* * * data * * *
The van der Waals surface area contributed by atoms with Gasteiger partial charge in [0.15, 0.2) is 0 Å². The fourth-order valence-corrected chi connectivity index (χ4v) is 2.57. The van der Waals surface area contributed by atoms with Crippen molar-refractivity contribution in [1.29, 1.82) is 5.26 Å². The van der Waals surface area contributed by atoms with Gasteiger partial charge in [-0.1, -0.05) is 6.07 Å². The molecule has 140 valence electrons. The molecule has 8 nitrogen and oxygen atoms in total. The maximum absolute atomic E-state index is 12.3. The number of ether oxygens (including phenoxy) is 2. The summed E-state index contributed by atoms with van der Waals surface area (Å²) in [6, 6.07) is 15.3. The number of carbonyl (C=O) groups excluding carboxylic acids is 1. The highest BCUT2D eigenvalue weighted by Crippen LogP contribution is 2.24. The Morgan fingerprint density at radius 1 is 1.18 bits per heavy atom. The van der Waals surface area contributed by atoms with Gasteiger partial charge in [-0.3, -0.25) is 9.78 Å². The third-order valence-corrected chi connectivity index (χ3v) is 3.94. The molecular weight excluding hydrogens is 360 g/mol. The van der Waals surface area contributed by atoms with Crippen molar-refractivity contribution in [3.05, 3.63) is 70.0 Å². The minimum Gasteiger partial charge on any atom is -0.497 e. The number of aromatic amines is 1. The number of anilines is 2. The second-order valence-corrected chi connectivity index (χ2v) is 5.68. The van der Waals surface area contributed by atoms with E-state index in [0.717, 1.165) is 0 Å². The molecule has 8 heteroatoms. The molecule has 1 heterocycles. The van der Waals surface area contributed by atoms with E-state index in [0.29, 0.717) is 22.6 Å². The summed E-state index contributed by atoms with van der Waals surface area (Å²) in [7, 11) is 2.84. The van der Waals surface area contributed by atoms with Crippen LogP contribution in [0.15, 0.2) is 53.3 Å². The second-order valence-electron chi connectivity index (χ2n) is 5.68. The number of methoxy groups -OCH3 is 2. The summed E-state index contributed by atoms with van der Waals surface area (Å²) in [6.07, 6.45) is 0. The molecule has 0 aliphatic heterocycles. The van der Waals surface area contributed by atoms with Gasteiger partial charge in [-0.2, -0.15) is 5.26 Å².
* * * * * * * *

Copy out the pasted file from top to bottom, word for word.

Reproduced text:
The van der Waals surface area contributed by atoms with Gasteiger partial charge in [0.15, 0.2) is 0 Å². The fourth-order valence-corrected chi connectivity index (χ4v) is 2.57. The van der Waals surface area contributed by atoms with Crippen molar-refractivity contribution in [1.29, 1.82) is 5.26 Å². The van der Waals surface area contributed by atoms with Gasteiger partial charge in [-0.1, -0.05) is 6.07 Å². The molecule has 140 valence electrons. The molecule has 8 nitrogen and oxygen atoms in total. The maximum absolute atomic E-state index is 12.3. The number of ether oxygens (including phenoxy) is 2. The summed E-state index contributed by atoms with van der Waals surface area (Å²) in [6, 6.07) is 15.3. The number of carbonyl (C=O) groups excluding carboxylic acids is 1. The highest BCUT2D eigenvalue weighted by Crippen LogP contribution is 2.24. The Morgan fingerprint density at radius 1 is 1.18 bits per heavy atom. The van der Waals surface area contributed by atoms with Gasteiger partial charge in [-0.3, -0.25) is 9.78 Å². The third-order valence-corrected chi connectivity index (χ3v) is 3.94. The molecular weight excluding hydrogens is 360 g/mol. The van der Waals surface area contributed by atoms with Crippen molar-refractivity contribution in [3.05, 3.63) is 70.0 Å². The minimum Gasteiger partial charge on any atom is -0.497 e. The number of aromatic amines is 1. The number of anilines is 2. The second-order valence-corrected chi connectivity index (χ2v) is 5.68. The van der Waals surface area contributed by atoms with E-state index in [0.717, 1.165) is 0 Å². The molecule has 8 heteroatoms. The molecule has 1 heterocycles. The van der Waals surface area contributed by atoms with E-state index in [0.29, 0.717) is 22.6 Å². The summed E-state index contributed by atoms with van der Waals surface area (Å²) in [7, 11) is 2.84. The van der Waals surface area contributed by atoms with Crippen LogP contribution in [0.15, 0.2) is 53.3 Å². The second-order valence-electron chi connectivity index (χ2n) is 5.68. The number of methoxy groups -OCH3 is 2. The summed E-state index contributed by atoms with van der Waals surface area (Å²) in [6.07, 6.45) is 0. The molecule has 0 aliphatic heterocycles. The van der Waals surface area contributed by atoms with Gasteiger partial charge in [-0.2, -0.15) is 5.26 Å².